pt with MRSA in sputum ambulating in hallway with no mask - page 2

I am a new grad working at a longterm care TCU. I found one patient with MRSA in sputum walking in the hallway without mask. He even eats at the same table with other patients. I asked the... Read More

  1. Visit  CompleteUnknown profile page
    6
    Quote from unsaint77
    1) Thank you for all your thoughts.

    2) I would not let my elderly mother sit in the same table with that patient just because that pt "might" cough. In fact I would be upset if the facility let the patient walk down the hall without mask on, again, just because the pt "might" cough.

    3) I wish someone would actually tell me any existing protocol regarding pt with MRSA in sputum.
    Not sure what you're after.... what does your own facility policy say about this situation?

    I honestly think you're worrying too much about this -your elderly mother is more at risk from the resident who is coming down with a cold and sneezes all through lunch than the one with MRSA in his sputum, unless there are special circumstances (eg the patient with MRSA spits onto the table and it doesn't get cleaned up or something).

    None the current guidelines that I've seen say the resident should wear a mask in the hallway or not be allowed to to go the dining room (unless there are reasons such as a productive cough with spitting).

    With the possible exception of some the 'epidemic' community-acquired strains, don't forget that MRSA is not more virulent or dangerous than 'normal' staph, it's just resistant to many antibiotics and so it's hard to treat. That's not good if you're in ICU and have surgical wounds and tubes and lines that are likely to become infected, it's a different matter when you're talking about a resident in a nursing home. This isn't saying it's something to be complacent about, but over-reaction is just as bad.
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  3. Visit  Esme12 profile page
    0
    Quote from unsaint77
    1) thank you for all your thoughts.

    2) i would not let my elderly mother sit in the same table with that patient just because that pt "might" cough. in fact i would be upset if the facility let the patient walk down the hall without mask on, again, just because the pt "might" cough.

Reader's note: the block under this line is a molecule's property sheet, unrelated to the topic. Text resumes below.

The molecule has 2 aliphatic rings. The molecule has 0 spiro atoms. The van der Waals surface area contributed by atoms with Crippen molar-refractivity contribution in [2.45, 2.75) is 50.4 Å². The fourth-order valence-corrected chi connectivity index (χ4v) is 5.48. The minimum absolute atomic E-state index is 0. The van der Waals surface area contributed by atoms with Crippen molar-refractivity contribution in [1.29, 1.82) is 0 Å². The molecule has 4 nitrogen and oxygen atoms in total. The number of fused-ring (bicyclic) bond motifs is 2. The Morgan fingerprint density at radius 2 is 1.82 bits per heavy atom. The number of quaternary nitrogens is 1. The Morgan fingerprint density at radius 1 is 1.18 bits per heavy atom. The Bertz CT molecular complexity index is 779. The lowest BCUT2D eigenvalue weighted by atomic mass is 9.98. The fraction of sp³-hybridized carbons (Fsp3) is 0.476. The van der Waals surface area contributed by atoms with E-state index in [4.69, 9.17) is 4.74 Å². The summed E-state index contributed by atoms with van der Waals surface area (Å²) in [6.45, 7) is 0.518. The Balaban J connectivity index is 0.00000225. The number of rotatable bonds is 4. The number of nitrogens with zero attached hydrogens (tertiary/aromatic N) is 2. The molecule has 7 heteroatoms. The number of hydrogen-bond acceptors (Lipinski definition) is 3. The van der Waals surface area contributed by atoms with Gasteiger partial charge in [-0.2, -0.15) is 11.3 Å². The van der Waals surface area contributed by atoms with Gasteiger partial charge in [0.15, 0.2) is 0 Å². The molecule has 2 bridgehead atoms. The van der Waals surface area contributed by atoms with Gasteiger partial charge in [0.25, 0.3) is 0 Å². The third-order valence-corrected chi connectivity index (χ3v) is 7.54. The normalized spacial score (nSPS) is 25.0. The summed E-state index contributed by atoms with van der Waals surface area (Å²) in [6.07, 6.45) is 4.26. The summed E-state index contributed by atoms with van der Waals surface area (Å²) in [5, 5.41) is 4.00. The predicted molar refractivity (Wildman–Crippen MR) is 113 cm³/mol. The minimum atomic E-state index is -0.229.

3) i wish someone would actually tell me any existing protocol regarding pt with mrsa in sputum.
    check you policies at your facility. but i did give you the cdc recommendations. go to their web site......my respone #7 of this thread.

    the cdc provides information about health care-associated infections. i have provided you links.
    cdc - long-term care settings - hai
    cdc - prevention tools - hai
  4. Visit  Esme12 profile page
    24
    Quote from saint 77
    The following is from an article from MRSA Topic MRSA

    "Furthermore, asymptomatic (ie. non-infected) MRSA carriers can easily pass this bacteria on to others through direct contact or even just by living in the same environment. This is especially scary because while your immune system may do just fine dealing with 1,000,000 MRSA bacteria per square inch in your nose, your 80-year old grandmother, 6-month old infant, or cancer-fighting spouse may not be so lucky. This is exactly the reason why initiatives are popping up all over aiming to have all patients screened for MRSA prior to admittance into hospitals. There are simply too many immunocompromised patients, too much movement, and too great a risk within those walls to allow free passage of bacteria living silently on unaware carriers."